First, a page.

Generating Individual Patient Preferences for the Treatment of Osteoarthritis Using Adaptive Choice-Based Conjoint (ACBC) Analysis

Basem Al-Omari, Julius Sim, Peter Croft, Martin Frisher

Research output: Contribution to journalArticlepeer-review

8 Citations (Scopus)
22 Downloads (Pure)


Introduction - To explore how adaptive choice-based conjoint (ACBC) analysis could contribute to shared decision-making in the treatment of individual patients with osteoarthritis (OA).

Methods - In-depth case study of three individuals randomly selected from patients with OA participating in an ACBC analysis exercise. Eleven members of a research users’ group participated in developing an ACBC task on medication preferences for OA. Individual medication priorities are illustrated by the detailed analysis of ACBC output from three randomly selected patients from the main sample.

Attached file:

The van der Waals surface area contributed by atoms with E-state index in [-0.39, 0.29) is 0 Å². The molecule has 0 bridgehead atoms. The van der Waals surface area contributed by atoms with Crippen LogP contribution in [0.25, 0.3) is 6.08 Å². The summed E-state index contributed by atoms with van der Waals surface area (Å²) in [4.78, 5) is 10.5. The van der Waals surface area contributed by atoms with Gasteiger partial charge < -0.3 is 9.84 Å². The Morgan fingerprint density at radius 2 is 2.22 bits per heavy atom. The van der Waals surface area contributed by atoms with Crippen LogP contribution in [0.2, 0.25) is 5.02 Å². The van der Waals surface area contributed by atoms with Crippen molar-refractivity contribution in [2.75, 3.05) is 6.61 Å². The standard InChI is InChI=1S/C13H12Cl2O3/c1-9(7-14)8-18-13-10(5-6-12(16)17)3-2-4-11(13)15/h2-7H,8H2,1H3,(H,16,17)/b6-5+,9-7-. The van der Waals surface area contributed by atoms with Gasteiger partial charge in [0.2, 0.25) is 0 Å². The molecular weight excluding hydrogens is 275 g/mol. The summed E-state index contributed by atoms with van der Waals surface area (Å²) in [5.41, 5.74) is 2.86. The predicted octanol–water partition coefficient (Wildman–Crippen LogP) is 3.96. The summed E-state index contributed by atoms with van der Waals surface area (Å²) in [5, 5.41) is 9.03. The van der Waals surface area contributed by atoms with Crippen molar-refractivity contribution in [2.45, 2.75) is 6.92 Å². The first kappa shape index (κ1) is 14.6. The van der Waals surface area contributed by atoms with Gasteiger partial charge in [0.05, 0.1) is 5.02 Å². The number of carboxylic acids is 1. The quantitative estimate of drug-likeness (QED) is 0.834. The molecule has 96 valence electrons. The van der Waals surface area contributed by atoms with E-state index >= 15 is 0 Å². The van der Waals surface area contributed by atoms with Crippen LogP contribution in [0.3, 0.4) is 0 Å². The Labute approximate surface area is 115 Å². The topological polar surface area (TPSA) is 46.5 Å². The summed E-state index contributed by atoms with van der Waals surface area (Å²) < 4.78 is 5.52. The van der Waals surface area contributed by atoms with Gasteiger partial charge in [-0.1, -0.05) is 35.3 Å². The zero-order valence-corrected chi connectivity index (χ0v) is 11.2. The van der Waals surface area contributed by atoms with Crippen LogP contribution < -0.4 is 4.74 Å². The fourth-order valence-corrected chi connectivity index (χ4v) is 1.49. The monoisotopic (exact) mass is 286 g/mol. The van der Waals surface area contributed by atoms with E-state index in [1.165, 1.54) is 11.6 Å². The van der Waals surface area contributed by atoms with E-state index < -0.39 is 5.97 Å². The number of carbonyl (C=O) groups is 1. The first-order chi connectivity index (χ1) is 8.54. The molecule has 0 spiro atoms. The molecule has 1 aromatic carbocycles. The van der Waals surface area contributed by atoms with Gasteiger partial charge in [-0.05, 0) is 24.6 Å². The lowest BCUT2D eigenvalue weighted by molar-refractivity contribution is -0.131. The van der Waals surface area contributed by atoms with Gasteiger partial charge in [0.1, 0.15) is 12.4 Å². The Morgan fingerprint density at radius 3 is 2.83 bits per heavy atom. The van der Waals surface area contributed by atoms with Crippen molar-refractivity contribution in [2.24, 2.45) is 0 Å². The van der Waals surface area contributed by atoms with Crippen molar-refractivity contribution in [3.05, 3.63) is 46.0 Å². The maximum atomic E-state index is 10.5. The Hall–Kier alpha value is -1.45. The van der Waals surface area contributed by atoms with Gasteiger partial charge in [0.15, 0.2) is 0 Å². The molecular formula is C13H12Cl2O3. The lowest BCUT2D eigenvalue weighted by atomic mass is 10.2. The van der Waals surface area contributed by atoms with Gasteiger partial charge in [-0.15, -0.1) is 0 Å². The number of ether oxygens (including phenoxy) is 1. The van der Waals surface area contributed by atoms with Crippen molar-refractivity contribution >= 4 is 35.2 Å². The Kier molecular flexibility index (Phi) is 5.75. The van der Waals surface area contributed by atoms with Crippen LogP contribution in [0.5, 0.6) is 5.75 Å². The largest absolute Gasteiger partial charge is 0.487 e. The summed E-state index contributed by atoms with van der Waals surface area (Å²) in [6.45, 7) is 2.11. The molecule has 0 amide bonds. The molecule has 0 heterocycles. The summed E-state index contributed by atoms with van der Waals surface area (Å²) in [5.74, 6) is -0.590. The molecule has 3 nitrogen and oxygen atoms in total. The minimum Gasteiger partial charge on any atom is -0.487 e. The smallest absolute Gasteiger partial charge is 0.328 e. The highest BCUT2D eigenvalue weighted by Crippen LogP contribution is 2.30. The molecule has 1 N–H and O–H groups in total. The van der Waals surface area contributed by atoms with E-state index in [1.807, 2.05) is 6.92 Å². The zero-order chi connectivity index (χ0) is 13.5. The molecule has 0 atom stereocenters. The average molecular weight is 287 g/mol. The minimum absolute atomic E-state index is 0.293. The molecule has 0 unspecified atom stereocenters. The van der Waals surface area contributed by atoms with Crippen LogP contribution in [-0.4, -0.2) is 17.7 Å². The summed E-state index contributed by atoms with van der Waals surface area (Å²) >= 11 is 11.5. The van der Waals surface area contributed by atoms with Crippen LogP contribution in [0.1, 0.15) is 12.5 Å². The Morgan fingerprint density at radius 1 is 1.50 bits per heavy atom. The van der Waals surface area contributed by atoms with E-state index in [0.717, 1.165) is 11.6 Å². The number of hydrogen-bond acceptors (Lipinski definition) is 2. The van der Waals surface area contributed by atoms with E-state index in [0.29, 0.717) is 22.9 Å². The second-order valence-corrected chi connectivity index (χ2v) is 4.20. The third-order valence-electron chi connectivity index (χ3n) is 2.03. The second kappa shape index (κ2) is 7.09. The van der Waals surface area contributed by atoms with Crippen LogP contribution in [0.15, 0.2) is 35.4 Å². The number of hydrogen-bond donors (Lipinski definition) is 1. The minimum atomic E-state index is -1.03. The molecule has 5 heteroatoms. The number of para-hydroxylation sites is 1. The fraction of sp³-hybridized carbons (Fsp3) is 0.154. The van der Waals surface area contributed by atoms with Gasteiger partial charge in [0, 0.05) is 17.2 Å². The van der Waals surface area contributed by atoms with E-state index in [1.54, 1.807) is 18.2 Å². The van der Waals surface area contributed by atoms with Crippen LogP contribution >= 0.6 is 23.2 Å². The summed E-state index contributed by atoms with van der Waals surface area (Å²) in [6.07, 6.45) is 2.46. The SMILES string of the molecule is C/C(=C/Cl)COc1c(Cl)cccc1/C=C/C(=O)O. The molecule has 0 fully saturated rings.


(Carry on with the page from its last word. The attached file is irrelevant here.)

Results - The case study analysis illustrates individual preferences. Participant 1’s priority was avoidance of the four high-risk side effects of medication, which accounted for 90% of the importance of all attributes, while the remaining attributes (expected benefit; way of taking medication; frequency; availability) accounted only for 10% of the total influence. Participant 3 was similar to participant 1 but would accept a high risk of one of the side effects if the medication were available by prescription. In contrast, participant 2’s priority was the avoidance of Internet purchase of medication; this attribute (availability) accounted for 52% of the importance of all attributes.

Conclusions - Individual patients have preferences that likely lead to different medication choices. ACBC has the potential as a tool for physicians to identify individual patient preferences as a practical basis for concordant prescribing for OA in clinical practice. Future research needs to establish whether accurate knowledge of individual patient preferences for treatment attributes and levels translates into concordant behavior in clinical practice.
Original languageEnglish
Pages (from-to)167-182
JournalRheumatology and Therapy
Issue number1
Early online date2 Mar 2017
Publication statusPublished - Jun 2017


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